Nursing Degrees & Schools / ADN vs. BSN
Aspiring nurses focused on becoming Registered Nurses (RN) must decide between earning an Associate Degree in Nursing (ADN) or a Bachelor of Science in Nursing (BSN). Both degree programs qualify nursing candidates to sit for the NCLEX-RN exam to earn their RN licensure.
Deciding which one to choose depends on several factors. Nursing students must consider the differences between ADN and BSN degrees before making the choice that is right for them.
In this article we will explore:
- What is an ADN?
- What is a BSN?
- Main differences between ADN and BSN nurses
- Length of time
- Scope of practice and core competencies
- Patient outcomes
- How to go from an ADN to a BSN
- Career opportunities and job growth
- Salary differences
What is an ADN?
An ADN is an Associate Degree in Nursing, and can also be an entry into the field of nursing. Although nurses who have their ADN can practice as RNs, (as long as they pass the NCLEX) many hospitals will expect nurses to obtain their BSN degree within 5 years of their hire date.
What is a BSN?
A nurse who holds a BSN means they have a Bachelor’s Degree in Nursing, and they have also passed the NCLEX exam as well.
What are the main differences between ADN and BSN nurses?
Length of time
One of the biggest differences between an Associate Degree in Nursing (ADN) and a Bachelor of Science in Nursing (BSN) is the length of time nursing students spend in school earning their respective degrees.
Generally, ADNs take 2 years to finish while BSNs take 4 years. But the time can vary for each.
ADN programs can take 1-1/2 to 2 years to finish when attending full-time. Nursing students enrolled in an ADN program learn the basics of nursing best practices and patient care.
BSN programs can take between 3 to 4 years for nursing students if they choose this path to their RN licensure. BSN programs delve deeper into nursing best practices to improve patient outcomes, making them an asset to nurses who wish to continue advancing their careers. It is worth noting that employers have begun to favor RNs who have a BSN because they have more extensive nursing knowledge than their ADN counterparts.
Scope of practice and core competencies
The best way to describe the professional skill differences between an ADN-prepared RN and a BSN-prepared RN is to look at the nursing scope of practice for each and examine the technical vs. professional.
Associate Degree Nursing programs focus on clinical nursing skills. RNs who complete ADN training focus on day-to-day patient care such as monitoring patients, updating patient charts, and administering medication.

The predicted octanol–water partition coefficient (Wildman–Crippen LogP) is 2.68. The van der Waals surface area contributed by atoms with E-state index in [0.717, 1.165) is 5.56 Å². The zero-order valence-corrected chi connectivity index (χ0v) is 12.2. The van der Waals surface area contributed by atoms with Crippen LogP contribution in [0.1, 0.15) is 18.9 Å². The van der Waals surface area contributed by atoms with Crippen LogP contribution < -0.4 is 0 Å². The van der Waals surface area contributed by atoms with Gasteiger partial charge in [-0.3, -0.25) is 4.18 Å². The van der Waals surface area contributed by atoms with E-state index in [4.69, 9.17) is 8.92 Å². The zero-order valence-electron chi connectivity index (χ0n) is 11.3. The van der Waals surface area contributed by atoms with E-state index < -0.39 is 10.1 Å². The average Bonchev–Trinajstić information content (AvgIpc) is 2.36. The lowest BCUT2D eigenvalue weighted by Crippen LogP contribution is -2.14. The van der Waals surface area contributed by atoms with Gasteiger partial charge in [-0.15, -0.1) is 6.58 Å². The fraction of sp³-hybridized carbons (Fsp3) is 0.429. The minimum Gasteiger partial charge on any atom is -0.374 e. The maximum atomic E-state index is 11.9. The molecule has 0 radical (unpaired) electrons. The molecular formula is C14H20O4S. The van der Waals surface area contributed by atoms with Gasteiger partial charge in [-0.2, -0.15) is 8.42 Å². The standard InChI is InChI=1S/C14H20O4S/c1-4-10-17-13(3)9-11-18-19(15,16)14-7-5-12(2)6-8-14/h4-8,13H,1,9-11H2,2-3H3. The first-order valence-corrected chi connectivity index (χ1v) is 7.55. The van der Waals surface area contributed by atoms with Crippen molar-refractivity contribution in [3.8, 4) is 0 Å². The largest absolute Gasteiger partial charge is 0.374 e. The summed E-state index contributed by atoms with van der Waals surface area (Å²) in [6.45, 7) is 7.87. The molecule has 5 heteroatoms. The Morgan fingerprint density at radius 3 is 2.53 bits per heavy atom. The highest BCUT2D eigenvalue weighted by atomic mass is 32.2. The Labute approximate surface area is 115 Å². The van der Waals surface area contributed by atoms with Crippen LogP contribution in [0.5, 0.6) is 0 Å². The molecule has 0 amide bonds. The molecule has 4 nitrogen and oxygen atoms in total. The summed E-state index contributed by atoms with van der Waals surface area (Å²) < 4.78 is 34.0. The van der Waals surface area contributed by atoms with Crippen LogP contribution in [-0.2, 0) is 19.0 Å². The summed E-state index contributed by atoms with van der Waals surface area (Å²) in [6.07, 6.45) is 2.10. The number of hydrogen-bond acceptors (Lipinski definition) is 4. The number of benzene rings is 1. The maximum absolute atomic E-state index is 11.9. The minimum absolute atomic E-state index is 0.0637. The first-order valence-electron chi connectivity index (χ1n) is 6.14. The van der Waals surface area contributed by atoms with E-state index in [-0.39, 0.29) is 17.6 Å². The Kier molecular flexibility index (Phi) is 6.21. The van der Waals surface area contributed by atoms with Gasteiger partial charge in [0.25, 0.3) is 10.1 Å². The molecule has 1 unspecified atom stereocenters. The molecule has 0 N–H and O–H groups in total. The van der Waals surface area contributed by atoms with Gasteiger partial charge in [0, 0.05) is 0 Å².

Bachelor of Science in Nursing programs teach clinical nursing skills as well, but they also include leadership, management, and nursing research competencies that can fast-track a nursing career. RNs with bachelor’s degrees have a firm grasp of the cultural, economic, and social issues that can affect patient outcomes, which makes them more valuable to employers.
At least one study points to improved patient outcomes when BSN-trained RNs handle patient care. Evidence in the research findings indicates that BSN-prepared RNs performed significantly better in 12 of the 16 nursing areas for quality and safety.
Baccalaureate-degree nurses were also better equipped to prevent unnecessary deaths and diminished quality of care than their ADN counterparts. The study also found that hospital units with a 10% increase in BSN-prepared nurses lowered patient mortality odds by 11%. Improved patient outcomes may be one reason why healthcare employers favor BSN-educated nurses.
ADN and BSN salary differences
Another consideration when choosing between an Associate Degree in Nursing and a Bachelor of Science in Nursing degree is salary.
[ Looking for more information? Get instant salary estimates and personalized matches with high-paying nursing jobs. ]
ADN vs BSN: Career opportunities and job growth
Career descriptions for Registered Nurses (RNs) who have an associate degree will not differ that much from RNs who hold bachelor’s degrees. Both can expect to have the same job responsibilities:
- Administer medication
- Consult with healthcare teams about treatment plans
- Deliver 1:1 bedside patient care
- Monitor and update patients’ medical charts
That is where the similarities end for RNs who chose different paths to their licensure. Nurses who wish to pursue long-term career opportunities have an advantage if they started with a BSN. Holding a bachelor’s degree allows RNs to easily work toward new job roles like Nurse Practitioner, Nurse Midwife, and Nurse Anesthetist.